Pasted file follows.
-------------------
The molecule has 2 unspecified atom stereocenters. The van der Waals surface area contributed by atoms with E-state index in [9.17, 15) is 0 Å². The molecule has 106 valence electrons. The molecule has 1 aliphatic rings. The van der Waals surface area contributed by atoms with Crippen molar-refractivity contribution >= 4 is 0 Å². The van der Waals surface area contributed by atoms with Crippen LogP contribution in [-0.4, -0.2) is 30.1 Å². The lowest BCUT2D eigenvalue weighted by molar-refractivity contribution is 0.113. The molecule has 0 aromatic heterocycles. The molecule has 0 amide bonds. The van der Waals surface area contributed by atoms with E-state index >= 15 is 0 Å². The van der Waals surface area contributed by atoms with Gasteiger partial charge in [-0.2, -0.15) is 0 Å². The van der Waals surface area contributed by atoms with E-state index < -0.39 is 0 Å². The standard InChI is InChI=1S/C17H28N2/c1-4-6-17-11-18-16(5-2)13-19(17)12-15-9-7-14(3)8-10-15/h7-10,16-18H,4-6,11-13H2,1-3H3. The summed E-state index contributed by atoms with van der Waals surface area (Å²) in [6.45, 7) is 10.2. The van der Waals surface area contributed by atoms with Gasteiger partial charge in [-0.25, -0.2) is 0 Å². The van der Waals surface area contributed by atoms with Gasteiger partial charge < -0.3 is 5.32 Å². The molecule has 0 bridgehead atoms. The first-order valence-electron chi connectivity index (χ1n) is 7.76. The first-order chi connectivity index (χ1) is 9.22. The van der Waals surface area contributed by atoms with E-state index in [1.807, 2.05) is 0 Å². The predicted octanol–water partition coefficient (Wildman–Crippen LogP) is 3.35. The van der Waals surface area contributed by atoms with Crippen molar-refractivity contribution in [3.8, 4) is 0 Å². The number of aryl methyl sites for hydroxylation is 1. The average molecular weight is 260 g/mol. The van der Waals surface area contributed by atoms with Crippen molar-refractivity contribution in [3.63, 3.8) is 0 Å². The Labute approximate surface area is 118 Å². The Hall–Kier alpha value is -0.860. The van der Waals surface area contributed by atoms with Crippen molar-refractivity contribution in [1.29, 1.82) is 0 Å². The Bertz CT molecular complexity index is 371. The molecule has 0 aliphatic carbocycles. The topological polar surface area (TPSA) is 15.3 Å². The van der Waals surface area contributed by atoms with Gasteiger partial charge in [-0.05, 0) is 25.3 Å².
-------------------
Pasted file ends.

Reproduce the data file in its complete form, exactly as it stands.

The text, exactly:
The molecule has 2 unspecified atom stereocenters. The van der Waals surface area contributed by atoms with E-state index in [9.17, 15) is 0 Å². The molecule has 106 valence electrons. The molecule has 1 aliphatic rings. The van der Waals surface area contributed by atoms with Crippen molar-refractivity contribution >= 4 is 0 Å². The van der Waals surface area contributed by atoms with Crippen LogP contribution in [-0.4, -0.2) is 30.1 Å². The lowest BCUT2D eigenvalue weighted by molar-refractivity contribution is 0.113. The molecule has 0 aromatic heterocycles. The molecule has 0 amide bonds. The van der Waals surface area contributed by atoms with E-state index >= 15 is 0 Å². The van der Waals surface area contributed by atoms with Gasteiger partial charge in [-0.2, -0.15) is 0 Å². The van der Waals surface area contributed by atoms with E-state index < -0.39 is 0 Å². The standard InChI is InChI=1S/C17H28N2/c1-4-6-17-11-18-16(5-2)13-19(17)12-15-9-7-14(3)8-10-15/h7-10,16-18H,4-6,11-13H2,1-3H3. The summed E-state index contributed by atoms with van der Waals surface area (Å²) in [6.45, 7) is 10.2. The van der Waals surface area contributed by atoms with Gasteiger partial charge in [-0.25, -0.2) is 0 Å². The van der Waals surface area contributed by atoms with Gasteiger partial charge < -0.3 is 5.32 Å². The molecule has 0 bridgehead atoms. The first-order valence-electron chi connectivity index (χ1n) is 7.76. The first-order chi connectivity index (χ1) is 9.22. The van der Waals surface area contributed by atoms with E-state index in [1.807, 2.05) is 0 Å². The predicted octanol–water partition coefficient (Wildman–Crippen LogP) is 3.35. The van der Waals surface area contributed by atoms with Crippen molar-refractivity contribution in [3.8, 4) is 0 Å². The number of aryl methyl sites for hydroxylation is 1. The average molecular weight is 260 g/mol. The van der Waals surface area contributed by atoms with Crippen molar-refractivity contribution in [3.63, 3.8) is 0 Å². The Labute approximate surface area is 118 Å². The Hall–Kier alpha value is -0.860. The van der Waals surface area contributed by atoms with Crippen molar-refractivity contribution in [1.29, 1.82) is 0 Å². The Bertz CT molecular complexity index is 371. The molecule has 0 aliphatic carbocycles. The topological polar surface area (TPSA) is 15.3 Å². The van der Waals surface area contributed by atoms with Gasteiger partial charge in [-0.05, 0) is 25.3 Å².